AIM launch manifesto for copyright in the digital age

June 2008


AIM have published Copyright In the Digital Age, their manifesto for a copyright infrastructure “fit for purpose” in the 21st Century.

Within it, AIM sets out the case that:

  • Digital is fundamentally a format shift which has changed everything in the value chain for recorded music – creation, production, distribution and consumption.
  • Government should take account of this, to support the growth of a world class creative industry through copyright law which is fit for purpose in the always technologically evolving digital age
  • New monetisation methods are needed for new usages and new consumer models of consumption.
  • It makes sense to recognise the benefits to commercial providers whose businesses depend greatly on facilitating consumers access to, and ability to copy and share, copyright music. At present these businesses and consumers enjoy their respective benefits while copyright owners cannot claim a fair share of this value chain.

AIM’s original 2006 Copyright in the Digital Age paper built on the view that the value chain from the creators and investors in music through to ISPs to the consumer is currently dysfunctional, and proposed a range of solutions.  This was the basis for the 2006 all-industry Round Table (facilitated by the Smith Institute) discussion on monetising the digital distribution of music, since when the industry has been working together on developing a solution. AIM’s participation in this process has resulted in the new paper, a refined version of the original, which outlines AIM’s proposals on making the digital music value chain functional in a market which has completely changed the producer/consumer relationship.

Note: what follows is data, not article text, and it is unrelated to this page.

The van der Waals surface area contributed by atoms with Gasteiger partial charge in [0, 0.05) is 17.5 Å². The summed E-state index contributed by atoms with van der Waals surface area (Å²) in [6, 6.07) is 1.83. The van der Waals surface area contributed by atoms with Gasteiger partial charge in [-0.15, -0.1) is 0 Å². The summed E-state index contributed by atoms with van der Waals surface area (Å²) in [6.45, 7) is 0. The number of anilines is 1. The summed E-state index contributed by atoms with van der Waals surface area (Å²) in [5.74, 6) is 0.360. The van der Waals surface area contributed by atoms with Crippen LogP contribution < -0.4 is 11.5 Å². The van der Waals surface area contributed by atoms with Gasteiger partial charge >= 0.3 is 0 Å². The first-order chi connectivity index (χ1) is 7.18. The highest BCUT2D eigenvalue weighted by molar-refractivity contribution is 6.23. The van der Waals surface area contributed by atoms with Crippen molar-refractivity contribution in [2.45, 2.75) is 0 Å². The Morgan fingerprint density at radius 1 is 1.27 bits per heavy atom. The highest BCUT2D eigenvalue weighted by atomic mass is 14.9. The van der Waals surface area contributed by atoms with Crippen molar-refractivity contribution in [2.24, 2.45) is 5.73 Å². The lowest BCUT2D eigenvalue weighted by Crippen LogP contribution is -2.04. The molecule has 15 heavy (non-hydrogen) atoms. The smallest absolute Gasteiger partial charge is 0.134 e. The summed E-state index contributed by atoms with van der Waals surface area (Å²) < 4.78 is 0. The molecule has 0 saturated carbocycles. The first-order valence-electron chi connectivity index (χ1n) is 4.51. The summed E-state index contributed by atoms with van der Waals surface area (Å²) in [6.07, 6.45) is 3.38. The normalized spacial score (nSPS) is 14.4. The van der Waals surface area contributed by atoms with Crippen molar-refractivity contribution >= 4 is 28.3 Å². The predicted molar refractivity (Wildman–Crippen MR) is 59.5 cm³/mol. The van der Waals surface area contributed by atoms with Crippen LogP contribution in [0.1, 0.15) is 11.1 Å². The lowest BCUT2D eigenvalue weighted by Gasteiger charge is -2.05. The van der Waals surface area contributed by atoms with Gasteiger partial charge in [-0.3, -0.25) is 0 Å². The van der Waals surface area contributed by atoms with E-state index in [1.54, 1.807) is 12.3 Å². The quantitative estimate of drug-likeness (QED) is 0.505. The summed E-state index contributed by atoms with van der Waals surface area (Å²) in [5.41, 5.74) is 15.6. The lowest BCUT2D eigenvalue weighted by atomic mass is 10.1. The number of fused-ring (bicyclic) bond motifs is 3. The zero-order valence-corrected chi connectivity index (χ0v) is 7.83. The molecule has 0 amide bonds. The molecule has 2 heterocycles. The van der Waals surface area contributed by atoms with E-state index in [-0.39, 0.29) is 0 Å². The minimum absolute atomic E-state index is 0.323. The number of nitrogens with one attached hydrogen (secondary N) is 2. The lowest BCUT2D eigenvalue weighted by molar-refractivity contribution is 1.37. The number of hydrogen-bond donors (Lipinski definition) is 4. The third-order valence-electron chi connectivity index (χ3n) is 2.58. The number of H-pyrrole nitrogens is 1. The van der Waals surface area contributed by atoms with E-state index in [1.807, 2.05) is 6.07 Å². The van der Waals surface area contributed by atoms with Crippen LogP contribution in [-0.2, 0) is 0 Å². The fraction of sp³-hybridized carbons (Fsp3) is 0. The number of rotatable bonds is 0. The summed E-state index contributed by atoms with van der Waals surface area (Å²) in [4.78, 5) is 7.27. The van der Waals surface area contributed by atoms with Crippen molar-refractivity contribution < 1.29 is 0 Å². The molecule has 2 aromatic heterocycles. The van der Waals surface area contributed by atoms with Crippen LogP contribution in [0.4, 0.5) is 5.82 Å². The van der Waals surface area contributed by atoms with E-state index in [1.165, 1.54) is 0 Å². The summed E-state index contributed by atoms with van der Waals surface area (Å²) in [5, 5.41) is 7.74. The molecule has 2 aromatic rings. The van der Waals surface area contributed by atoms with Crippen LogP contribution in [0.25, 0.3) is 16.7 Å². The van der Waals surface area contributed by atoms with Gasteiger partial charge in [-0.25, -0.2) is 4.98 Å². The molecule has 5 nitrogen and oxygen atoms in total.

The paper can be downloaded at

And a summary of Music Tank’s “Meet The Millennials” on the state of the music industry written by Terry McBride, boss of label and management group Nettwerk and former Nettwerk GM Brent Muhle can be found The Executive Summary is free.

And as said above, ASCAP’S “Bill of Rights for Songwriters and Composers” can be found at

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